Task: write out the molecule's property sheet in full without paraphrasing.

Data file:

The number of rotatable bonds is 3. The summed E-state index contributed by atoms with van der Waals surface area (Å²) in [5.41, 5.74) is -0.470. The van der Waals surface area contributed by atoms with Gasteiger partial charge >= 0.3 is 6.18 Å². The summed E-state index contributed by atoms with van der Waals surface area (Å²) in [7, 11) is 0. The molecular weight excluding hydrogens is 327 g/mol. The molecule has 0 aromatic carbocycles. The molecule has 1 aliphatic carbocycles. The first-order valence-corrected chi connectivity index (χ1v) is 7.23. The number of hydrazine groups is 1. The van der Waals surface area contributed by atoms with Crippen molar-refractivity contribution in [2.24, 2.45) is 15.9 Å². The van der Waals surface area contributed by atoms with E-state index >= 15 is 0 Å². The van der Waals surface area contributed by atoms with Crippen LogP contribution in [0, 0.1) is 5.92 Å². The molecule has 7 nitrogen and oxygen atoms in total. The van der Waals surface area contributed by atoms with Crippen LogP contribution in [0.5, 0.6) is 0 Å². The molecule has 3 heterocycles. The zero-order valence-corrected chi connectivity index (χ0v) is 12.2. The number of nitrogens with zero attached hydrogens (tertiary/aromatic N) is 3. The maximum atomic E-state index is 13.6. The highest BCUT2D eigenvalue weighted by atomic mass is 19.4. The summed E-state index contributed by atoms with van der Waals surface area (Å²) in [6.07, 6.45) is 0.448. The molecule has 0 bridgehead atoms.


The number of rotatable bonds is 3. The summed E-state index contributed by atoms with van der Waals surface area (Å²) in [5.41, 5.74) is -0.470. The van der Waals surface area contributed by atoms with Gasteiger partial charge >= 0.3 is 6.18 Å². The summed E-state index contributed by atoms with van der Waals surface area (Å²) in [7, 11) is 0. The molecular weight excluding hydrogens is 327 g/mol. The molecule has 0 aromatic carbocycles. The molecule has 1 aliphatic carbocycles. The first-order valence-corrected chi connectivity index (χ1v) is 7.23. The number of hydrazine groups is 1. The van der Waals surface area contributed by atoms with Crippen molar-refractivity contribution in [2.24, 2.45) is 15.9 Å². The van der Waals surface area contributed by atoms with E-state index >= 15 is 0 Å². The van der Waals surface area contributed by atoms with Crippen LogP contribution in [0, 0.1) is 5.92 Å². The molecule has 7 nitrogen and oxygen atoms in total. The van der Waals surface area contributed by atoms with Crippen LogP contribution in [0.5, 0.6) is 0 Å². The molecule has 3 heterocycles. The zero-order valence-corrected chi connectivity index (χ0v) is 12.2. The number of nitrogens with zero attached hydrogens (tertiary/aromatic N) is 3. The maximum atomic E-state index is 13.6. The highest BCUT2D eigenvalue weighted by atomic mass is 19.4. The summed E-state index contributed by atoms with van der Waals surface area (Å²) in [6.07, 6.45) is 0.448. The molecule has 0 bridgehead atoms.